Nature (physis): origin, growth, development (the related verb phyein is translated “to grow” or “to develop”); the character of a thing when fully developed, its nature; nature or the universe. For Aristotle and the Greeks generally, “nature” is a term of distinction (it is frequently found in opposition to “chance,” “art” or “law”), implying a standard of value independent of human thought or action.

Order (kosmos): order, beauty, adornement (also rendered “ordered beauty”); the visible universe or cosmos (rendered “universe”). “Orderers” (kosmoi) was the term for a magistracy in Crete similar to Spartan overseers. “Orderlieness” renders eukosmia, a term connoting public order or decency. The verb kosmein is translated “to adorn.”

Palazzo Ducale in Venice (Aristotle as the Symbol for Logic) via Wikicommons, Giovanni Dall’Orto

Polity (politeia): a form of popular rule involving oligarchic feautures and directed to the common interests; more properly, any regime combining oligarchy and democracy.

Power (dynamis): the capacity or potential of a thing in a general sense (dynamis derives from the common verb dynasthai, “to be able”); the nature or character of a thing as expressed in its potential; power in a specifically political and military sense; a military force; also rendered “capacity.” Dynastoi, a term referring to exceptionally wealthy and powerful men, is translated “the powerful.”

Prudence (phronesis): goodsense or soundness of mind; wisdom or intelligence; prudence. In Aristotle’s thought, phronesis is the virtue associated with the active or practical portion of the rational part of the soul, prudence or practucal wisdom.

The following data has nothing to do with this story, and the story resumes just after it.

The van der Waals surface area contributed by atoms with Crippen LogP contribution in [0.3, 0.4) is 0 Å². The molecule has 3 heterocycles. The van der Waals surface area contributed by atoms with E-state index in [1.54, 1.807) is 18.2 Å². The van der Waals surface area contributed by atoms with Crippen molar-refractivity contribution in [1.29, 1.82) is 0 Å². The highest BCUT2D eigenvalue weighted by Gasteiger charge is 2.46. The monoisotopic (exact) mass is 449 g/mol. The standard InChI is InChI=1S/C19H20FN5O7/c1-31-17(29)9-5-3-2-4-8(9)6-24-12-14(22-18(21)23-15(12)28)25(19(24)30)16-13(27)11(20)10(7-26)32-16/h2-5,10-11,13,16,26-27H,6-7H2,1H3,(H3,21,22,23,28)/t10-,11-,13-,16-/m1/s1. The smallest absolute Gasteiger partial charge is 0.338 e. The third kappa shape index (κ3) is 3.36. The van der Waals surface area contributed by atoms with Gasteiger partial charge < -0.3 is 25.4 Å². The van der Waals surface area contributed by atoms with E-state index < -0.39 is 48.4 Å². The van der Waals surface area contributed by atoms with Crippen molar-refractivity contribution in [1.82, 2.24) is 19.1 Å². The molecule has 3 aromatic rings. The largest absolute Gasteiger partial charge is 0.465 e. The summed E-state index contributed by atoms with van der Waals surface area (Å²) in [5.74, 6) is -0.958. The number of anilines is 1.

Regime (politaei): the organizations of officies in a city, particualrly the most authoritative; the effective government or governing body of a city; the way of life of a city as refelcted in the end pursuied by the city as a whole and by those constituting its governing body (the commong translation “constitution” is misleading insofar as it connotes a form of legal order).

Science (episteme): knowledge in a general sense; an organized body of knowledge, a science (generally use of theoretical sciences as distinct from applied sciences or “arts”).

Vice (kakia): Badness, baseness, viciousness, vice. The adjective kakos is rendered “bad” or “wrong,” the substantive kakon as “ill.”

Virtue (arete): the goodness, excellence, or right operation of a person or thing. See Nicomachean Ethics 2.1-6

Vulgar (banausos): characteristic of craftsmen engaged in manual work (as distinct from laborers, farmers, or merchants); more properly, characteristics of any work, art, or king of learning incompatible with the education of free persons in virtue.